WELDER QUALIFICATION AND CERTIFICATION
WHAT IS CERTIFICATION?
The term “Certification” as it applies to welders refers to a document that states “I or We certify that” the indicated welder or welding operator has successfully completed a practical test of their abilities to perform a sound weld in accordance with some predetermined standard.
The term Qualification means that a welder or welding operator has met the requirements of a given Standard and is qualified to perform welds to within the scope of the standard.
To become certified the Welder must posses the skills necessary to produce a sound weld that is visually acceptable and meets the testing requirements.
KEY POINT: To get a job or keep a job welders often have to make a weld to show they are capable welders
The Testing Procedure involves the welder making a weld that is then tested by an Inspector, to ensure the weld conforms to a particular Code, Standard, or written Welding Procedure Specification. Testing Methods include Visual inspection, and may involve either destructive or non-destructive testing.
CODE: Rules or laws that may have legal status and are considered mandatory especially when language like shall, Will or Must is used.
STANDARD: A document, sample or thing that describes or shows exactly what the outcome should be.
SPECIFICATION: A detailed description of the parts or variables to be controlled.
An example of Destructive Testing is when the inspector prepares a specimen from the weld and bends the specimen against the weld to determine if it meets the requirements of the Standard.
An example of non destructive testing is when a completed weld joint undergoes an X ray and the inspector reads the X ray film to determine if it meets the requirements of the standard.
In a typical welding Test or Certification, the welder must weld follow a set of written instructions contained in the Welding Procedure Specification (WPS) to produce the Weld Specimen for testing.
A simple test may involve the following steps;
1 Ensure the proper safety equipment and welding supplies.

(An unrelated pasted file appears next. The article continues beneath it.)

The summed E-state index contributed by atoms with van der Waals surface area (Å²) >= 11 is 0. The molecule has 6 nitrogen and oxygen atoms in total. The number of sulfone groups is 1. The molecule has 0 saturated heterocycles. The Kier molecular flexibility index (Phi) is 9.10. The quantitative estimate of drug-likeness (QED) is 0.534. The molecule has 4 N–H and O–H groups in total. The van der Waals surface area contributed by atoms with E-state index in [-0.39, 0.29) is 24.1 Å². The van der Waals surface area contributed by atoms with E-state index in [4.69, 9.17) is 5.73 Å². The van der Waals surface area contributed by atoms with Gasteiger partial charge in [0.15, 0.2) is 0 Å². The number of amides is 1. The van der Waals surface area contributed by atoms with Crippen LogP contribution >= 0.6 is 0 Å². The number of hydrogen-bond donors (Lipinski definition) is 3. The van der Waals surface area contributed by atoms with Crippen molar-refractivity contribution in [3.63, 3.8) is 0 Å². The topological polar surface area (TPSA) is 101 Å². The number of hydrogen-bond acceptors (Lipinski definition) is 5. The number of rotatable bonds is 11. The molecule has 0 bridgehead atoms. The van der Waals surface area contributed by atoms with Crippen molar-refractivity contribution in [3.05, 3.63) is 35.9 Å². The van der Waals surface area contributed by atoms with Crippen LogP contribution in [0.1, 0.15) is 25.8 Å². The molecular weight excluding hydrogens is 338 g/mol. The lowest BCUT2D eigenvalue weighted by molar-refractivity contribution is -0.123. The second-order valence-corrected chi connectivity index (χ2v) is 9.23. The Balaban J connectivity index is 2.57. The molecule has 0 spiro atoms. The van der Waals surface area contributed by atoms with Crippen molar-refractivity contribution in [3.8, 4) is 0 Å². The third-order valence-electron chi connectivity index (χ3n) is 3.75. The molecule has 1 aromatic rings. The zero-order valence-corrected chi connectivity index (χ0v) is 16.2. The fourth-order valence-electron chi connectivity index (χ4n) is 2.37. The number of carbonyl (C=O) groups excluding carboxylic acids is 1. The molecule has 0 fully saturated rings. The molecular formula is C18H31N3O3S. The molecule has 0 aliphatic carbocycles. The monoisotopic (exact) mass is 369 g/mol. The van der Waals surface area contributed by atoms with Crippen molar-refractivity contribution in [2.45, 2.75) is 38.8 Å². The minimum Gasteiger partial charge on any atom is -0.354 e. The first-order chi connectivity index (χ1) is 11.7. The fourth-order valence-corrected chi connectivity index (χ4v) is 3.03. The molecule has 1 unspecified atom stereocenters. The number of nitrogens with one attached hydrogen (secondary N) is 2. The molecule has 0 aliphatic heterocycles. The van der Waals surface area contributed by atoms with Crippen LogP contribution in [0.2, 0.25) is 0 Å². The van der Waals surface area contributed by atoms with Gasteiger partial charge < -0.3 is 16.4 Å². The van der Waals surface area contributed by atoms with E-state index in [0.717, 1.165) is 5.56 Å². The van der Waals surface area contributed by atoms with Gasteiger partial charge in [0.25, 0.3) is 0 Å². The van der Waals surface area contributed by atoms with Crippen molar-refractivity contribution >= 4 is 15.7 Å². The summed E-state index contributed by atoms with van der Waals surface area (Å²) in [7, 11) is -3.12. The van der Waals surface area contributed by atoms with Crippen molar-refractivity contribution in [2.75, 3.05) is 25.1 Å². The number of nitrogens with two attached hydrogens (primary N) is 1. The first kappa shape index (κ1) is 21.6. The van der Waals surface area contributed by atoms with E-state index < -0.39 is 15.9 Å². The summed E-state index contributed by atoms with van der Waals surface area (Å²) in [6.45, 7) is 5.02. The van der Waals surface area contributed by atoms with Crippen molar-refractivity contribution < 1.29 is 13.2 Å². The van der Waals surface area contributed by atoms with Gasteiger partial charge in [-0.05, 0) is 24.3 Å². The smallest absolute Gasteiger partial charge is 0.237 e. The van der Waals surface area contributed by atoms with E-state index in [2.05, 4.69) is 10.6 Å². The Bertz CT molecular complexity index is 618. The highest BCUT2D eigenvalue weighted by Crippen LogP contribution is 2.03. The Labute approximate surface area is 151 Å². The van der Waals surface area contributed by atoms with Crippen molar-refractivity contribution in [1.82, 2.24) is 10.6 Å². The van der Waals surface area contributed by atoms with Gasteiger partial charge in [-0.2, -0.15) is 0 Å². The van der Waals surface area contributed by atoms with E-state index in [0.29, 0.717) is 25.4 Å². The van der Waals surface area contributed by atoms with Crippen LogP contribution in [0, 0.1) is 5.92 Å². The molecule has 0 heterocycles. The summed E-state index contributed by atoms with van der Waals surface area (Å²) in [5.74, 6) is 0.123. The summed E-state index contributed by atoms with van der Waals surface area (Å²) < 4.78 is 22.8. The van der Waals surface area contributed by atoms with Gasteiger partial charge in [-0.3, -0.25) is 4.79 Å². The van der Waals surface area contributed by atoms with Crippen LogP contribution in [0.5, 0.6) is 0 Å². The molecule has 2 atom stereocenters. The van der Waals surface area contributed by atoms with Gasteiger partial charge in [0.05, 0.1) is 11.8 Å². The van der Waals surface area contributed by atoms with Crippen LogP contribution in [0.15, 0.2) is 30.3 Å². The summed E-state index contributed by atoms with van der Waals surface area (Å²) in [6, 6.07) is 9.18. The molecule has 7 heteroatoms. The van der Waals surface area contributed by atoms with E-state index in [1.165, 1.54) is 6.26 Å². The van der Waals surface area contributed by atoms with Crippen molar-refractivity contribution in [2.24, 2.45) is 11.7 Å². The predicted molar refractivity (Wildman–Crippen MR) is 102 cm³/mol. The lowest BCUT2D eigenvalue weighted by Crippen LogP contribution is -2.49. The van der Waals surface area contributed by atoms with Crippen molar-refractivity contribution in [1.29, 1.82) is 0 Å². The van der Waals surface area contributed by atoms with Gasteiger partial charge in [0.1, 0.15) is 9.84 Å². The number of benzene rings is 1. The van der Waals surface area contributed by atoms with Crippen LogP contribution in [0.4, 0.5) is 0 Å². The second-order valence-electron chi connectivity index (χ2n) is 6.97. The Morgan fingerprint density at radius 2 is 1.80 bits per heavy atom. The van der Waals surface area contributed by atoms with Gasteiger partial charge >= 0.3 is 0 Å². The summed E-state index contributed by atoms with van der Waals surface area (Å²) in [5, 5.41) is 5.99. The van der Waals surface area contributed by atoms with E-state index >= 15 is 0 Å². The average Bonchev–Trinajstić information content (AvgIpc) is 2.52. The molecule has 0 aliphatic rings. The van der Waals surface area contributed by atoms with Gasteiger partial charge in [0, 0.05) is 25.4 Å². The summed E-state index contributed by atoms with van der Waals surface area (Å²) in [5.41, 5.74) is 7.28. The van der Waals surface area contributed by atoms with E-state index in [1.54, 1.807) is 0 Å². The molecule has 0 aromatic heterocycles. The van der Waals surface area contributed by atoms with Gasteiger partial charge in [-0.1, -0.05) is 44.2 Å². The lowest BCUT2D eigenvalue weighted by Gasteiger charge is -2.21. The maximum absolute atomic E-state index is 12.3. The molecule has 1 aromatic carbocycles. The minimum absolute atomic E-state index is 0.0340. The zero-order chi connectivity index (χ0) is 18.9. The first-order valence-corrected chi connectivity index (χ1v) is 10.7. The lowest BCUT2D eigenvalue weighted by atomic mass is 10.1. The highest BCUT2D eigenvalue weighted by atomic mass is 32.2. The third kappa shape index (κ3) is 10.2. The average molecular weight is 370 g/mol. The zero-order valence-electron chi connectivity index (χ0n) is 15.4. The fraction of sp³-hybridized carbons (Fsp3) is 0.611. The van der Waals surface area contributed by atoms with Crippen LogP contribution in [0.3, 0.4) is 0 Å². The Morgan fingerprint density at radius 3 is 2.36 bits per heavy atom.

2 Set the welding parameters on the welding machine.
3 Ensure the appropriate supplies are available.
4 Obtain the appropriate supplies and metal pieces to be welded.
5 Prepare and assemble the joint to be welded.
6 Place the weld in the proper welding position.
7 Follow the indicated procedure to fill the joint with Weld.
8 Prepare or help prepare the specimens to be tested.
The Welding Inspector (Test Supervisor) will guide the preparation of the pieces, assembly, and periodically check progress to ensure conformity to the Standard.
KEY POINT: Your weld coupons will be examined and tested to make sure they are good welds
There is no one universal test to Certify Welders to all welding conditions. Welders may have to Cerify for each process (stick, mig, tig etc) used, and for each group of steels (mild steel, stainless, aluminum). In addition some tests cover all positions of welding while some restrict positions.
When a welder becomes certified through a testing facility they usually receive a document called a Welder Test Report that details the welder’s qualification range.
Delta certified Welders also receive a test report in the form of an actual certificate with all the variables listed.
KEY POINT: You are only certified to do what you tested for; ask questions about your qualification.
WHO CONDUCTS CERTIFICATION?
A Certification may be given by a testing facility’s Inspector or authorized personnel or by a companies representative such as quality control personnel, supervisors, or engineers as long as they are in accordance with the Code or Standards requirements for Qualified Testing personnel.
Some companies require certification to be specific to their needs and they maintain the records of certification. A welder may have many certifications covering a wide range of variables.
KEY POINT: You may not see or receive any documentation if a company pays for testing
THE AWS CERTIFIED WELDER PROGRAM
The AWS (American Welding Society) has developed a program for certifying Welders to National Standards that is recognized by many Industries and allows certifications to be transferable or accepted by Companies without further testing. A database of currently Certified Welders is maintained by the AWS for verification of a welders certification status.
Delta School Of Trades is an accredited testing facility, listed as Delta Welding And Engineering on the AWS list of authorized testing Facilities.
SEE OUR LINK FOR AWS CERTIFICATION
KEY POINT: You receive a wallet card describing your Certification and the Certification belongs to you.
WHO NEEDS TO BE CERTIFIED?
Welders who wish to work for a company that requires Certification as part of their minimum requirements for employment (an increasing number of companies now require welders to demonstrate their skills and, or be Certified)
Welders currently working for companies that must show certification to their clients or general contractors need to be certified.
In many cases Welders that have been certified, either at another company or have not welded for a period of time, may need to be recertified. Some welders are required to take periodic tests to determine their continued competency.
Welders who wish to prove their abilities or further their career goals will take a certification or additional certifications.
KEY POINT: Be proud to be a welder prove your one of the best
WHAT DOES MY CERTIFICATION MEAN?
Certification is very specific to a particular Code, Standard or Welding Procedure and any changes in the variables used in welding may require re-certification. Personnel familiar with the governing document usually determines if the certification is valid for the work being performed.